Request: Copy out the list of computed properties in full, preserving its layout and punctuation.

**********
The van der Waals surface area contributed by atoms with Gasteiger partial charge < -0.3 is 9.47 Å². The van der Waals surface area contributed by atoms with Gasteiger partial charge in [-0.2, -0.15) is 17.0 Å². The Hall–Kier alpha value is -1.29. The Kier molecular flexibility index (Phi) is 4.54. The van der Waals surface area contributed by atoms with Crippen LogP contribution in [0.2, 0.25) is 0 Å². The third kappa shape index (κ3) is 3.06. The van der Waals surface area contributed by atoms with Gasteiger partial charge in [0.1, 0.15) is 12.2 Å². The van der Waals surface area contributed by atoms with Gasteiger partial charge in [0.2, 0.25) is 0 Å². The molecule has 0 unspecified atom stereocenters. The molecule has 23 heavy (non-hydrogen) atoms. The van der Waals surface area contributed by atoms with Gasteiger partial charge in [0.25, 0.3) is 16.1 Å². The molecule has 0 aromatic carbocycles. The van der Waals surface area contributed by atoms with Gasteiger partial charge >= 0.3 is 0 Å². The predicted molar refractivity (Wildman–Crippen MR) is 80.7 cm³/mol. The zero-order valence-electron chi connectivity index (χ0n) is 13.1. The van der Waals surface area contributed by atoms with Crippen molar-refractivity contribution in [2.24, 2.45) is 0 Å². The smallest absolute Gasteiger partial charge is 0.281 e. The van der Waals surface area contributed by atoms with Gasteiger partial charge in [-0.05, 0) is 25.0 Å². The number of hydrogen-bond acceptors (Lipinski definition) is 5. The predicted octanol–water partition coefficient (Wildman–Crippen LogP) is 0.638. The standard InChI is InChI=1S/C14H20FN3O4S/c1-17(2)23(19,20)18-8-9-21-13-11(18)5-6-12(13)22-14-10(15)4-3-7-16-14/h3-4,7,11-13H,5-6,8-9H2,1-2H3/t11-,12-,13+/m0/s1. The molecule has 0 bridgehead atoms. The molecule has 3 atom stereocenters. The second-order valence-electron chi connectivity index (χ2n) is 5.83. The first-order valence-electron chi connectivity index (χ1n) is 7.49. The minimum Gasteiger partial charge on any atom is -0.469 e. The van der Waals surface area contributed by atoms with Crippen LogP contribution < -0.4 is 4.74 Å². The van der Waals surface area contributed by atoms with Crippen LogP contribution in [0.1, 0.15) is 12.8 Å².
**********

The van der Waals surface area contributed by atoms with Gasteiger partial charge < -0.3 is 9.47 Å². The van der Waals surface area contributed by atoms with Gasteiger partial charge in [-0.2, -0.15) is 17.0 Å². The Hall–Kier alpha value is -1.29. The Kier molecular flexibility index (Phi) is 4.54. The van der Waals surface area contributed by atoms with Crippen LogP contribution in [0.2, 0.25) is 0 Å². The third kappa shape index (κ3) is 3.06. The van der Waals surface area contributed by atoms with Gasteiger partial charge in [0.1, 0.15) is 12.2 Å². The van der Waals surface area contributed by atoms with Gasteiger partial charge in [0.2, 0.25) is 0 Å². The molecule has 0 unspecified atom stereocenters. The molecule has 23 heavy (non-hydrogen) atoms. The van der Waals surface area contributed by atoms with Gasteiger partial charge in [0.25, 0.3) is 16.1 Å². The molecule has 0 aromatic carbocycles. The van der Waals surface area contributed by atoms with Gasteiger partial charge >= 0.3 is 0 Å². The predicted molar refractivity (Wildman–Crippen MR) is 80.7 cm³/mol. The zero-order valence-electron chi connectivity index (χ0n) is 13.1. The van der Waals surface area contributed by atoms with Crippen molar-refractivity contribution in [2.24, 2.45) is 0 Å². The smallest absolute Gasteiger partial charge is 0.281 e. The van der Waals surface area contributed by atoms with Gasteiger partial charge in [-0.05, 0) is 25.0 Å². The number of hydrogen-bond acceptors (Lipinski definition) is 5. The predicted octanol–water partition coefficient (Wildman–Crippen LogP) is 0.638. The standard InChI is InChI=1S/C14H20FN3O4S/c1-17(2)23(19,20)18-8-9-21-13-11(18)5-6-12(13)22-14-10(15)4-3-7-16-14/h3-4,7,11-13H,5-6,8-9H2,1-2H3/t11-,12-,13+/m0/s1. The molecule has 0 bridgehead atoms. The molecule has 3 atom stereocenters. The second-order valence-electron chi connectivity index (χ2n) is 5.83. The first-order valence-electron chi connectivity index (χ1n) is 7.49. The minimum Gasteiger partial charge on any atom is -0.469 e. The van der Waals surface area contributed by atoms with Crippen LogP contribution < -0.4 is 4.74 Å². The van der Waals surface area contributed by atoms with Crippen LogP contribution in [0.1, 0.15) is 12.8 Å².